Warmer weather and cool waters beckon winter weary visitors to take a swim and relax in Nevada’s many sun-drenched swimming pools. Homeowners, hotels, and public facilities owe a duty of care to their guests to ensure that they are not injured during their swim. This doesn’t always happen and it is estimated that 10 people every day die in drowning accidents and nearly 5,000 every year are injured across the country.
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Swimming Pools and Drowning
Children are at greatest risk of drowning in a swimming pool, and approximately 76% of drowning victims are children under the age of 5 years old. Of these, 67% are children under the age of 3 years old. For young children, the leading cause of drowning deaths is inadequate supervision while the child is swimming.
Private pools are particularly dangerous for teenagers. 75% of drowning deaths of children under the age of 15 occur at private residences. Of these, 17% occur in above ground pools, 74% happen within in-ground pools, and the remaining 9% happen in portable, “kiddie pools.”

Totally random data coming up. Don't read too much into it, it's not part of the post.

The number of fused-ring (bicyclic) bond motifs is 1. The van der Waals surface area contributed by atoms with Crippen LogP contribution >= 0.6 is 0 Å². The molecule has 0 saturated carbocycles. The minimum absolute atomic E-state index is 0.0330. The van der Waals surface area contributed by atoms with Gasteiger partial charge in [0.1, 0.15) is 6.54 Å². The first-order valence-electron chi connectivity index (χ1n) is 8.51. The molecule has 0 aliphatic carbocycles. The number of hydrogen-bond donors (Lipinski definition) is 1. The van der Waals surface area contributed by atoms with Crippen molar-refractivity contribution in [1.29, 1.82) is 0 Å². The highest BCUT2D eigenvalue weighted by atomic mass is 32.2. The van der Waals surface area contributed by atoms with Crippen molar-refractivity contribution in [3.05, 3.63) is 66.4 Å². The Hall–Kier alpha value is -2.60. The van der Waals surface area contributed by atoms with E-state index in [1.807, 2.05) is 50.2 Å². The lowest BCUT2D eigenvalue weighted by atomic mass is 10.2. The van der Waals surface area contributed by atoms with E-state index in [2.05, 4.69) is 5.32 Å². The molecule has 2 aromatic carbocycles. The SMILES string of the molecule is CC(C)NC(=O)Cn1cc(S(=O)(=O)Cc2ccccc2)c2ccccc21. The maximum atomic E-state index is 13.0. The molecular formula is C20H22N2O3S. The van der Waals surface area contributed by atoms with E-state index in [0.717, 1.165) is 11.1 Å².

Treating Swimming Pool Injuries
47% of swimming pool injuries to children occur at public pools. These injuries include broken bones from slips and falls, as well as traumatic brain injury caused by either blunt impact in a fall or because of oxygen deprivation.
50% of drowning victims who require emergency room treatment also require further hospitalization to recover from their injuries.
Intentional acts are defined as knowingly doing something, or neglecting something that would make the pool inherently dangerous to use. For example, intentional acts could include failing to fix faulty equipment such as filters, failing to replace or repair broken ladders, not maintaining flooring surfaces, not installing non-slip flooring, failing to properly supervise pool visitors.
Other intentional acts could include failing to provide or maintain emergency safety equipment such as flotation rings, fire extinguishers, light fixtures, etc. In many cases, neglected maintenance of the pool facility or safety equipment are the reasons visitors to swimming pools become injured. In addition to civil law, pool owners and operators who commit intentional acts that make the pool unsafe to use may also face criminal penalties.
In Nevada, a premises liability lawyer can help the parents of children who have been injured or killed in a swim pool incident. An attorney can help identify and document the chain of events and actions that caused the incident to take place.